Wales is trapped in a war between two factions that don’t care about our nation

Picture by EU2017EE Estonian Presidency (CC BY 2.0)

Benjiman L. Angwin

We in Wales need to remove ourselves from the fight between Labour and the Conservatives that is ongoing in England.

This archaic, 20th century Left/Right war has been going on for over a century and is utterly without merit for us. Wales taking a side in this battle is like Norway taking sides during the Wars of the Roses.

The Celtic periphery are just props in this war to be used or discarded as needed. May has ignored Scotland’s Remain vote but had to bend over backward to the DUP to maintain power in England.

Neither side cares about what is best for us. And in recent years both have gone to further and further extremes, both of which are hugely damaging to Wales.

One the one hand we have the Conservative Unionism of May, who has rejected what little tolerant moderation was in the Liberal-Conservative coalition that proceeded her.

Her civil liberties record shows she is not fit to be Prime Minister. Echoing Franco’s Spain, May has used ‘extremist’ and ‘separatist’ together in relation to the SNP and Plaid.

On the other, we have the authoritarian socialist conformity of Corbyn who seeks to take us back to the 1970s.

Continuing to enlist ourselves in this ideological war between Labour and the Tories is théâtre de l’absurde. It’s just silly.

Neither side have any interest in Wales or the policies that will help us grow as a nation.

Liberty

Liberalism, and its emphasis upon non-conformity and civil liberties, is more Welsh than the more recent construct of socialism.

And Wales has always done best for itself as a nation when we have followed this centrist, liberal tradition.

This is the tradition that gave us the laws of Hywel Dda and our greatest period of growth as a nation in the 19th century.

Liberalism is the belief that the right to be free from conformity, whether imposed by the state (socialism) or by powerful individuals (conservatism), is a human right.

Most famously, the Liberal MP Clarence Willcock, used this to justify civil disobedience against ID Cards following World War II, leading to their abolishment.

Unknown to many, the threat of ID Cards being introduced by an increasingly authoritarian Labour under Gordon Brown, was among the chief reasons why the Liberal Democrats went into coalition with the Conservatives.

I deeply respect Nick Clegg for almost single-handedly preventing the imposition of ID Cards through Liberal compromise.

Fusing liberalism with Welsh Nationalism would give Wales something radically different to the statist Labour party that is now running Wales into the ground.

One need merely look at Mácron’s new French revolution to see what is possible through Centrist Liberalism.

The Left and Right have been bickering for a century like children over who gets what toys in what order.

The 20th century is over. Let’s take control of our own destiny, forge our own political direction and put the good of our own nation first.

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Graham John Hathaway
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Graham John Hathaway

Couldn’t agree more. Politics is shifting in a more radical way then convention wishes it to. It’s trying to understand its new direction or better, what is best for Wales. What’s explained might suit Wales and its history of non conformity and liberalism. Seamus Heaney once wrote “At home in Ireland there’s a habit of avoidance, an ironical attitude towards the Authority figure”.
I wonder if that applies to all Celtic nations. We must think the unthinkable, and start new political dialogue.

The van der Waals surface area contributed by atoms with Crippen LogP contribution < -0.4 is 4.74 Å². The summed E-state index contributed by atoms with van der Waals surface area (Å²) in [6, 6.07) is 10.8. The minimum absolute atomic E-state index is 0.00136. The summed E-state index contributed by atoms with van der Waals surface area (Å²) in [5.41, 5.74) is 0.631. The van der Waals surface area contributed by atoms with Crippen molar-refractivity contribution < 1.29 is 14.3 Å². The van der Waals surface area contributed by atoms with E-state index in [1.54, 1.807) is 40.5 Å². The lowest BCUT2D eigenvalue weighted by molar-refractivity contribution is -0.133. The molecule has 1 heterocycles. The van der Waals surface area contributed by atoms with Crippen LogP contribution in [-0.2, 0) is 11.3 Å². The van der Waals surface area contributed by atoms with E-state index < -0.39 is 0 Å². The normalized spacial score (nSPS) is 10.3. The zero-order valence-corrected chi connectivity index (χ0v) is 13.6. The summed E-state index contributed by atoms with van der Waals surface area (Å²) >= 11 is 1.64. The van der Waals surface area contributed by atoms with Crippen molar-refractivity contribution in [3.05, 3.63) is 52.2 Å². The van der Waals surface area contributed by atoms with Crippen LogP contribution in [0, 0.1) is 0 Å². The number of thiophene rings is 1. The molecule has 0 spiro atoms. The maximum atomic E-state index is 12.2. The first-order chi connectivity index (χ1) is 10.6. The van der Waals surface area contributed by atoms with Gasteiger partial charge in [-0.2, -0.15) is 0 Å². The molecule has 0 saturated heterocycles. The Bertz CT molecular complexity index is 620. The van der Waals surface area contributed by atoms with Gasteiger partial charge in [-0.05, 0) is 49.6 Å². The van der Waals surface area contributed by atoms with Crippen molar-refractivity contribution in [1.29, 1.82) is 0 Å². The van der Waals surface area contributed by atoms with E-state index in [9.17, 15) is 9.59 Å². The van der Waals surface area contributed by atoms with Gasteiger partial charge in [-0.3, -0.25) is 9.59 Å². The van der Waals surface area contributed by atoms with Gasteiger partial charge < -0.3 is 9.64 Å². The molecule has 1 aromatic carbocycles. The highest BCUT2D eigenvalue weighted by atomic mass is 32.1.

Trailorboy
Guest
Trailorboy

How do we know for sure that the general population of Wales were ever strong supporters of liberalism – before 1884 very few people in Wales were able to express their opinions or could actually vote – certainly no women.

paul-neath
Guest
paul-neath

Liberals ha ha ha ………………….. Do us a favour. They were proved to be Liars 2 Elections ago and then criminally supported the Tories in their attacks on the Welsh workers, poor and disabled. They did the same as the lunatic Union flag waving Rangers mob from Ulster. Stop talking tripe.

Graham John Hathaway
Guest
Graham John Hathaway

I’m not sure I referred to the general population of Wales ….. . Rather the twin forces of liberal and non conformity as bed fellows that made its mark in Wales. Non conformity is written as a significant influence in Wales from (18th to (20th . The Welsh Methodist revival of (18th was one of the most significant religious and social movements in the history of Wales. Ref Nonconformity in Wales. Howell Elvert Lewis. For Liberal Wales , then the Liberal Council for Wales , founded by David Lloyd George in 1897 , making it the oldest political parties in… Read more »

Trailorboy
Guest
Trailorboy

I was almost thinking aloud really. To me non-conformist religion gave people something they needed. The Anglican church was AWOL most of the time and objectionable for the rest, but people needed religion and found another way to do it. We did the same with the travelling schools when we needed education. We need a rivival in pragmatic, co-operative resourcefulism, with clear goals. We need to understand what the big needs are and for who. We need something that works to help people be more successful and contented in some way. We need aspirational communities and cooperatives. Of course we… Read more »

glasiad
Guest
glasiad

“We need a political movement that is created from the bottom up, by the people who will vote for it.”

This really is the key. I could not agree more. This is what could galvanize the Welsh nation as opposed to the Anglo-Norman approach of top-down concentration of power, prevalent in all our current institutions and political discourse. This is the real revolution waiting to happen. This approach warrants an essay in its own right.

Graham John Hathaway
Guest
Graham John Hathaway

I am greatly encouraged by the reference to aspirational communities and cooperatives. It’s where we should be heading. If we can find the entrepreneurial talents. I believe they exist. Look no further than our Universites. In the classical sense liberalism is about freedom with emphasis on economic freedom. There is the primacy of individual freedoms that Clegg and others championed against identity cards. The ones that jump out in today’s political dilemmas people face is simple exploitation. Of global giants, industrial muscle of foreign investments, multi national chains growing daily in local towns and cities restrictive employment legislation and much… Read more »